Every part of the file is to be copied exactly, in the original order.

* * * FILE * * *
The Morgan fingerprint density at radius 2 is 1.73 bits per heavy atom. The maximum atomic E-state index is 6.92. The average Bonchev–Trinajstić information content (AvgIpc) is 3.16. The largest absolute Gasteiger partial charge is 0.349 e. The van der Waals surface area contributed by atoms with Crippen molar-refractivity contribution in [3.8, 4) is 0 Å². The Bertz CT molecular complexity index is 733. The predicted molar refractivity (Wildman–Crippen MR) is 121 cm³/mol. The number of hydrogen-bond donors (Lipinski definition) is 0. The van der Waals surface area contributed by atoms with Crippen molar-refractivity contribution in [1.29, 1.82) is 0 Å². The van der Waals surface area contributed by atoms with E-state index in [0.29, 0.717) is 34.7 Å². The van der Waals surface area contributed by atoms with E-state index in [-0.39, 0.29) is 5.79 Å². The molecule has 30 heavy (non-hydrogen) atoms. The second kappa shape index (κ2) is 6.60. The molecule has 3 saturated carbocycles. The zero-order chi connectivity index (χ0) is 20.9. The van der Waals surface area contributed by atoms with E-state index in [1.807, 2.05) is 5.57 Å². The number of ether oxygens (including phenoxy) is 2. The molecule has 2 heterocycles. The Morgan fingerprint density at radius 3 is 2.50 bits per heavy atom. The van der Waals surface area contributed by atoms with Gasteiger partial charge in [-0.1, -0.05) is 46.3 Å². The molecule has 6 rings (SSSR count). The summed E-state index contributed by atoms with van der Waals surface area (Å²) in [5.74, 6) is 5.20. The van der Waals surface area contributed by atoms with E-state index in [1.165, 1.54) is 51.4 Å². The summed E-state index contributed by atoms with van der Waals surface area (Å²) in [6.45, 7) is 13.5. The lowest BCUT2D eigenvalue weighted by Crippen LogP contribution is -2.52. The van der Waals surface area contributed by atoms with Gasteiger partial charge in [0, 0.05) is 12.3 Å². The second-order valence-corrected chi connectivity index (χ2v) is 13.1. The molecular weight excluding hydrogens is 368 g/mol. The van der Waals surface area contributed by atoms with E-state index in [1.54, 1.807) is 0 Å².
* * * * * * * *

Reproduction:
The Morgan fingerprint density at radius 2 is 1.73 bits per heavy atom. The maximum atomic E-state index is 6.92. The average Bonchev–Trinajstić information content (AvgIpc) is 3.16. The largest absolute Gasteiger partial charge is 0.349 e. The van der Waals surface area contributed by atoms with Crippen molar-refractivity contribution in [3.8, 4) is 0 Å². The Bertz CT molecular complexity index is 733. The predicted molar refractivity (Wildman–Crippen MR) is 121 cm³/mol. The number of hydrogen-bond donors (Lipinski definition) is 0. The van der Waals surface area contributed by atoms with Crippen molar-refractivity contribution in [1.29, 1.82) is 0 Å². The van der Waals surface area contributed by atoms with E-state index in [0.29, 0.717) is 34.7 Å². The van der Waals surface area contributed by atoms with E-state index in [-0.39, 0.29) is 5.79 Å². The molecule has 30 heavy (non-hydrogen) atoms. The second kappa shape index (κ2) is 6.60. The molecule has 3 saturated carbocycles. The zero-order chi connectivity index (χ0) is 20.9. The van der Waals surface area contributed by atoms with E-state index in [1.807, 2.05) is 5.57 Å². The number of ether oxygens (including phenoxy) is 2. The molecule has 2 heterocycles. The Morgan fingerprint density at radius 3 is 2.50 bits per heavy atom. The van der Waals surface area contributed by atoms with Gasteiger partial charge in [-0.1, -0.05) is 46.3 Å². The molecule has 6 rings (SSSR count). The summed E-state index contributed by atoms with van der Waals surface area (Å²) in [5.74, 6) is 5.20. The van der Waals surface area contributed by atoms with E-state index in [1.165, 1.54) is 51.4 Å². The summed E-state index contributed by atoms with van der Waals surface area (Å²) in [6.45, 7) is 13.5. The lowest BCUT2D eigenvalue weighted by Crippen LogP contribution is -2.52. The van der Waals surface area contributed by atoms with Gasteiger partial charge in [0, 0.05) is 12.3 Å². The second-order valence-corrected chi connectivity index (χ2v) is 13.1. The molecular weight excluding hydrogens is 368 g/mol. The van der Waals surface area contributed by atoms with E-state index in [1.54, 1.807) is 0 Å².